The July 15 coup attempt was a significant moment in the history of Turkish democracy. Of course, the most significant impact took place in the country's civil-military relations. This was an issue that generated some serious repercussions in the country's democracy. In various instances, the military intervened in politics, overthrew governments and tried to shape foreign and domestic politics. The reform packages that were adopted in the first years of the new millennium significantly limited the military's ability to intervene in politics. Constitutional amendments and changes in the composition of the National Security Council eliminated legal loopholes that were implemented in the 1983 Constitution that was written and adopted by the junta. With the reform packages, the political and legal infrastructure for the military to become involved in politics was eradicated. However, the July 15 coup attempt and the people's reaction brought a new dimension to active civilian control of the military, which is a form of societal confirmation to stop any further coup attempt or military involvement in politics.
So far, in every one of the coups in Turkey, although they never liked the situation, the people stayed quiet as a survival strategy and later responded negatively in the following elections. The target of the coup makers was predominantly won shortly after the coup. However, this time, instead of waiting for the junta to gain full control of the country, the people stood in front of tanks against the coup plotters to defend their democratically elected government. The second dimension of the Yenikapı consensus emerged as all of the political parties stood against the coup. The political parties' immediate reactions to the coup came shortly after Prime Minister Binali Yıldırım's statement about a coup attempt. Nationalist Movement Party (MHP) Chairman Devlet Bahçeli and Republican People's Party (CHP) Chairman Kemal Kılıçdaroğlu denounced the coup attempt. Following this, members from all four political parties in Parliament participated in a meeting in Parliament. Despite heavy bombing, these members of Parliament did not leave and stayed there all night in solidarity. Despite deep political and ideological differences, these politicians came together to defend their rights and to represent the will of their constituents who were writing a new page in the history of Turkish democracy on the streets. The consensus was that no other actors other than legitimate political parties who represent the people should be involved in politics. The tutelage period of the military was already over and Turkish politicians decided to stand together against this system. Under the leadership of and by invitation from President Recep Tayyip Erdoğan, the leaders of the three political parties met for the first time after a long period to discuss the coup attempt and possible steps that needed to be taken to prevent any future attacks on democracy.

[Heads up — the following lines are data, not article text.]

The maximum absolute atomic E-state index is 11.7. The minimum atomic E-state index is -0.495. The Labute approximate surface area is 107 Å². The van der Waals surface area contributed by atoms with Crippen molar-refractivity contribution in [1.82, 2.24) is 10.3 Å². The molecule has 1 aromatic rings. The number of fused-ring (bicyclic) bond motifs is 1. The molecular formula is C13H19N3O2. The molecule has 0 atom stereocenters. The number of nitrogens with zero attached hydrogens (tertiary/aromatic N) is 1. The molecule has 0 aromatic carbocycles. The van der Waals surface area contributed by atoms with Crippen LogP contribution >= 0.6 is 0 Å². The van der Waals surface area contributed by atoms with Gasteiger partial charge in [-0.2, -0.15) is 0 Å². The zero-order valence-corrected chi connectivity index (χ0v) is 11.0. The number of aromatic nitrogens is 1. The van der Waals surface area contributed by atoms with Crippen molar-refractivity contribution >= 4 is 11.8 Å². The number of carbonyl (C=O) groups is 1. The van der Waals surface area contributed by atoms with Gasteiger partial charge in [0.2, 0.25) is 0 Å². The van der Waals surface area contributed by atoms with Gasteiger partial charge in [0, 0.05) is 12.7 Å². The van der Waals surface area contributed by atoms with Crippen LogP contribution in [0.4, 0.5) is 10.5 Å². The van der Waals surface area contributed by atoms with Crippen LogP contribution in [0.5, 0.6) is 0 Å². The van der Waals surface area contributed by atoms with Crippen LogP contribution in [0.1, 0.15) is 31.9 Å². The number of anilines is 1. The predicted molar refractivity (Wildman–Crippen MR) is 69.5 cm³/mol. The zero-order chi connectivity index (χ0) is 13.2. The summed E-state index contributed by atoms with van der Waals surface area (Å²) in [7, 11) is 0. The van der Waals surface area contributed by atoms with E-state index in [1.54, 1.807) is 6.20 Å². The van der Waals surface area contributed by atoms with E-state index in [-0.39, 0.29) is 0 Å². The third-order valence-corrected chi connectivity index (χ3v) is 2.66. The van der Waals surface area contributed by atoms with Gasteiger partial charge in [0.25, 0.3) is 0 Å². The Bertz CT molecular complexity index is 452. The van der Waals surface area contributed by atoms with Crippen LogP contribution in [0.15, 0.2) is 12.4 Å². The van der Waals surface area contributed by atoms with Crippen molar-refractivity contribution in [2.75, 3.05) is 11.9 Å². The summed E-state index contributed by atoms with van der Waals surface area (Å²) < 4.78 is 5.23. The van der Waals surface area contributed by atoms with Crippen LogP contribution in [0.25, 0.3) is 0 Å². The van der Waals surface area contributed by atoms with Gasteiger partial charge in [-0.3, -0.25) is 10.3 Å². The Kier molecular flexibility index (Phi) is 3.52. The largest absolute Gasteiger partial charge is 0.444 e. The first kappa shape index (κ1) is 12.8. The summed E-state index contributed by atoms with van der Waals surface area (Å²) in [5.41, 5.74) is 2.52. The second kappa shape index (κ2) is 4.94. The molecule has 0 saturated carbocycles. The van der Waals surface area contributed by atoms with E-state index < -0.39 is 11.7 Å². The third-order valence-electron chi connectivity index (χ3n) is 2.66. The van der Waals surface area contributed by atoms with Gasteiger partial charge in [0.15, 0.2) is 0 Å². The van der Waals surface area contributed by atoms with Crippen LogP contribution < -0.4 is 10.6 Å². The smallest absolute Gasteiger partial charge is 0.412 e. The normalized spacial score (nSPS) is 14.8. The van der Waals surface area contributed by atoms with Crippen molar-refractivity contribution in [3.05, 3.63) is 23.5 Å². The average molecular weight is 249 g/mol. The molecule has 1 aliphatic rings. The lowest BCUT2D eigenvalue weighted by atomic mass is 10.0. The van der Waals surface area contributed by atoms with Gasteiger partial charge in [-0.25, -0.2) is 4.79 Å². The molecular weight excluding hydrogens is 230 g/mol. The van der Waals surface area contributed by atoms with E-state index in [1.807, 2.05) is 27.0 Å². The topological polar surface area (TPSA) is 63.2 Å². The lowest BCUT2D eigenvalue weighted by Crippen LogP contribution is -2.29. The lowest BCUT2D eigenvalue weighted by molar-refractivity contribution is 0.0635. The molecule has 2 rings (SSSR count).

Furthermore, this unity and solidarity among political actors also was against any other form of group or organization that tries to infiltrate the state and shape its policies and actions in accordance with their own interests and priorities. All of the major political parties immediately after the coup held this position, especially against the Gülenists in different government institutions. After three weeks of constant rallies, yesterday, three political parties came together in Yenikapı to seal this new consensus of a more civilian politics in the country. The people of Turkey expect this consensus to emerge in the coming future, especially in the process of writing a new constitution and reforming the government. But regardless of the future, the consensus of the last three weeks will be a historic period in the history of Turkish democracy.
About the author
Kılıç Buğra Kanat is Research Director at SETA Foundation at Washington, D.C. He is an assistant professor of Political Science at Penn State University, Erie.